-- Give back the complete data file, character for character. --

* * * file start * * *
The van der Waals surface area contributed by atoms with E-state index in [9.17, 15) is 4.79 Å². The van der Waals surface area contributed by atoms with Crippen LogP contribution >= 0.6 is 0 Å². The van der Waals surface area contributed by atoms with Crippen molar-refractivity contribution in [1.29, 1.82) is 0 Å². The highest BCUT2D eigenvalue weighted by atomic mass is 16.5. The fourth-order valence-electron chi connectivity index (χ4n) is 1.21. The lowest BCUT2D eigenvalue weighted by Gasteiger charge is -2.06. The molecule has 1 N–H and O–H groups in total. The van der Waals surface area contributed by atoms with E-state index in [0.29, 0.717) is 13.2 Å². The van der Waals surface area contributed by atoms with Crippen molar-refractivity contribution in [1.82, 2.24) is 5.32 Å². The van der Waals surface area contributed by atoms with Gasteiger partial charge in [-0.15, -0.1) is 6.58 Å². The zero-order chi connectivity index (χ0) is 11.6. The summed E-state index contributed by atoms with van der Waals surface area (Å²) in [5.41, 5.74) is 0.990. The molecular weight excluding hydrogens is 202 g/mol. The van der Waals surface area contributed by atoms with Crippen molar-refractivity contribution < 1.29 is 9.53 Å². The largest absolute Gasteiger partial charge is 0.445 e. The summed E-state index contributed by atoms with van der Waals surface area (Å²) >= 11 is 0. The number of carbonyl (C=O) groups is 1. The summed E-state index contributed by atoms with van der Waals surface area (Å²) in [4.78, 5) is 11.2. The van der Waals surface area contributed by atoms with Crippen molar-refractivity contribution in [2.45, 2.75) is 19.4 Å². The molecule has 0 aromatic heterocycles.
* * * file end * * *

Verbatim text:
The van der Waals surface area contributed by atoms with E-state index in [9.17, 15) is 4.79 Å². The van der Waals surface area contributed by atoms with Crippen LogP contribution >= 0.6 is 0 Å². The van der Waals surface area contributed by atoms with Crippen molar-refractivity contribution in [1.29, 1.82) is 0 Å². The highest BCUT2D eigenvalue weighted by atomic mass is 16.5. The fourth-order valence-electron chi connectivity index (χ4n) is 1.21. The lowest BCUT2D eigenvalue weighted by Gasteiger charge is -2.06. The molecule has 1 N–H and O–H groups in total. The van der Waals surface area contributed by atoms with E-state index in [0.29, 0.717) is 13.2 Å². The van der Waals surface area contributed by atoms with Crippen molar-refractivity contribution in [1.82, 2.24) is 5.32 Å². The van der Waals surface area contributed by atoms with Gasteiger partial charge in [-0.15, -0.1) is 6.58 Å². The zero-order chi connectivity index (χ0) is 11.6. The summed E-state index contributed by atoms with van der Waals surface area (Å²) in [5.41, 5.74) is 0.990. The molecular weight excluding hydrogens is 202 g/mol. The van der Waals surface area contributed by atoms with Crippen molar-refractivity contribution < 1.29 is 9.53 Å². The largest absolute Gasteiger partial charge is 0.445 e. The summed E-state index contributed by atoms with van der Waals surface area (Å²) >= 11 is 0. The number of carbonyl (C=O) groups is 1. The summed E-state index contributed by atoms with van der Waals surface area (Å²) in [4.78, 5) is 11.2. The van der Waals surface area contributed by atoms with Crippen molar-refractivity contribution in [2.45, 2.75) is 19.4 Å². The molecule has 0 aromatic heterocycles.